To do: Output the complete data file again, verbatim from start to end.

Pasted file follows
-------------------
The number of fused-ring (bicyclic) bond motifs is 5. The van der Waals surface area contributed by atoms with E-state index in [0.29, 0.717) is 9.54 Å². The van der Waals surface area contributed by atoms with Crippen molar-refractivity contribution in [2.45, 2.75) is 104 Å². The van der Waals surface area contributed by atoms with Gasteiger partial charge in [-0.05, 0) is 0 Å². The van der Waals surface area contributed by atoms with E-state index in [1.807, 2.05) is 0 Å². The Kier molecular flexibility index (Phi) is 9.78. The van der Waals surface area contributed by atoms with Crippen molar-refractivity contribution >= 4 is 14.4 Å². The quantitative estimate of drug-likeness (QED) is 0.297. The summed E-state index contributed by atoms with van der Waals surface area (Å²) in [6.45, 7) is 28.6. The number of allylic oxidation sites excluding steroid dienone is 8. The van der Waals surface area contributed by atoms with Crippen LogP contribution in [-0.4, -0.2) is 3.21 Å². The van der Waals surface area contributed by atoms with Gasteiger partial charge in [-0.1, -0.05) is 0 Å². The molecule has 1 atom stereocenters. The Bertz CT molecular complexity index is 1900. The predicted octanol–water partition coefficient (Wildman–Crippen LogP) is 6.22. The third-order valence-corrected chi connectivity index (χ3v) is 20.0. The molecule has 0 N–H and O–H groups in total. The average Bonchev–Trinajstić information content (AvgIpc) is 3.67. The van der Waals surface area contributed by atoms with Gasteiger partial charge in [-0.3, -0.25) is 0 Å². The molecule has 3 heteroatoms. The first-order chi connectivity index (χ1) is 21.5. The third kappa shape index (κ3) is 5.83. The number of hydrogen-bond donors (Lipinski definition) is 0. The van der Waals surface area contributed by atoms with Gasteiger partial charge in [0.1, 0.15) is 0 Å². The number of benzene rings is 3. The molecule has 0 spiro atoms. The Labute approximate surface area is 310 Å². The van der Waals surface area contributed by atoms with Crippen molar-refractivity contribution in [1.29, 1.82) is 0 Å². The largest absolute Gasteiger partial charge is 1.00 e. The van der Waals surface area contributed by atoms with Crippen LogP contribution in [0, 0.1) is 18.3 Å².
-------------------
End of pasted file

The number of fused-ring (bicyclic) bond motifs is 5. The van der Waals surface area contributed by atoms with E-state index in [0.29, 0.717) is 9.54 Å². The van der Waals surface area contributed by atoms with Crippen molar-refractivity contribution in [2.45, 2.75) is 104 Å². The van der Waals surface area contributed by atoms with Gasteiger partial charge in [-0.05, 0) is 0 Å². The van der Waals surface area contributed by atoms with E-state index in [1.807, 2.05) is 0 Å². The Kier molecular flexibility index (Phi) is 9.78. The van der Waals surface area contributed by atoms with Crippen molar-refractivity contribution >= 4 is 14.4 Å². The quantitative estimate of drug-likeness (QED) is 0.297. The summed E-state index contributed by atoms with van der Waals surface area (Å²) in [6.45, 7) is 28.6. The number of allylic oxidation sites excluding steroid dienone is 8. The van der Waals surface area contributed by atoms with Crippen LogP contribution in [-0.4, -0.2) is 3.21 Å². The van der Waals surface area contributed by atoms with Gasteiger partial charge in [-0.1, -0.05) is 0 Å². The molecule has 1 atom stereocenters. The Bertz CT molecular complexity index is 1900. The predicted octanol–water partition coefficient (Wildman–Crippen LogP) is 6.22. The third-order valence-corrected chi connectivity index (χ3v) is 20.0. The molecule has 0 N–H and O–H groups in total. The average Bonchev–Trinajstić information content (AvgIpc) is 3.67. The van der Waals surface area contributed by atoms with Gasteiger partial charge in [-0.3, -0.25) is 0 Å². The molecule has 3 heteroatoms. The first-order chi connectivity index (χ1) is 21.5. The third kappa shape index (κ3) is 5.83. The number of hydrogen-bond donors (Lipinski definition) is 0. The van der Waals surface area contributed by atoms with Gasteiger partial charge in [0.1, 0.15) is 0 Å². The number of benzene rings is 3. The molecule has 0 spiro atoms. The Labute approximate surface area is 310 Å². The van der Waals surface area contributed by atoms with Crippen molar-refractivity contribution in [1.29, 1.82) is 0 Å². The largest absolute Gasteiger partial charge is 1.00 e. The van der Waals surface area contributed by atoms with Crippen LogP contribution in [0, 0.1) is 18.3 Å².